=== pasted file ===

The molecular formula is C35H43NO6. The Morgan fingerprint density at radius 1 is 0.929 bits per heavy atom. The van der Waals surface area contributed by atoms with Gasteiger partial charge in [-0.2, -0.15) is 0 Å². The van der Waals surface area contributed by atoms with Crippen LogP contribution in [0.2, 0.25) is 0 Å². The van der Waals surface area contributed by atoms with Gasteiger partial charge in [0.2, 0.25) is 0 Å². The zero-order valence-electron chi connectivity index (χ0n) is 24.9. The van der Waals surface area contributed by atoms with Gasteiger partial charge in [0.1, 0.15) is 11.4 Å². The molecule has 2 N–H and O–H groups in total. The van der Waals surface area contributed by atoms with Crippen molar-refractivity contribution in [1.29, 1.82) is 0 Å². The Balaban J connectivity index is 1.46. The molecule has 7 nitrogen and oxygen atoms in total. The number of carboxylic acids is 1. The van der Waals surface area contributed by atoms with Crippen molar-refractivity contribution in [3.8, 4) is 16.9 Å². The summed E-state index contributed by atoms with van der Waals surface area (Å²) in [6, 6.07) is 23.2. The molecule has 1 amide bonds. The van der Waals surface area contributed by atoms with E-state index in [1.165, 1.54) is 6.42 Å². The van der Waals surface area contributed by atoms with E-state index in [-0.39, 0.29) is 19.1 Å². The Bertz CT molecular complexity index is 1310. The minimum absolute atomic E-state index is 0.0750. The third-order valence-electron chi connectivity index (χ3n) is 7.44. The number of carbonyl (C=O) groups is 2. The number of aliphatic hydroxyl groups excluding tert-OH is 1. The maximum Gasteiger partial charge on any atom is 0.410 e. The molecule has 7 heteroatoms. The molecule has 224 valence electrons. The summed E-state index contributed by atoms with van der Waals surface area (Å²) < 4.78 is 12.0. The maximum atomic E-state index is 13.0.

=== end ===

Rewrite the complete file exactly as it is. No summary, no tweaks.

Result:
The molecular formula is C35H43NO6. The Morgan fingerprint density at radius 1 is 0.929 bits per heavy atom. The van der Waals surface area contributed by atoms with Gasteiger partial charge in [-0.2, -0.15) is 0 Å². The van der Waals surface area contributed by atoms with Crippen LogP contribution in [0.2, 0.25) is 0 Å². The van der Waals surface area contributed by atoms with Gasteiger partial charge in [0.2, 0.25) is 0 Å². The zero-order valence-electron chi connectivity index (χ0n) is 24.9. The van der Waals surface area contributed by atoms with Gasteiger partial charge in [0.1, 0.15) is 11.4 Å². The molecule has 2 N–H and O–H groups in total. The van der Waals surface area contributed by atoms with Crippen molar-refractivity contribution in [1.29, 1.82) is 0 Å². The Balaban J connectivity index is 1.46. The molecule has 7 nitrogen and oxygen atoms in total. The number of carboxylic acids is 1. The van der Waals surface area contributed by atoms with Crippen molar-refractivity contribution in [3.8, 4) is 16.9 Å². The summed E-state index contributed by atoms with van der Waals surface area (Å²) in [6, 6.07) is 23.2. The molecule has 1 amide bonds. The van der Waals surface area contributed by atoms with E-state index in [1.165, 1.54) is 6.42 Å². The van der Waals surface area contributed by atoms with E-state index in [-0.39, 0.29) is 19.1 Å². The Bertz CT molecular complexity index is 1310. The minimum absolute atomic E-state index is 0.0750. The third-order valence-electron chi connectivity index (χ3n) is 7.44. The number of carbonyl (C=O) groups is 2. The number of aliphatic hydroxyl groups excluding tert-OH is 1. The maximum Gasteiger partial charge on any atom is 0.410 e. The molecule has 7 heteroatoms. The molecule has 224 valence electrons. The summed E-state index contributed by atoms with van der Waals surface area (Å²) < 4.78 is 12.0. The maximum atomic E-state index is 13.0.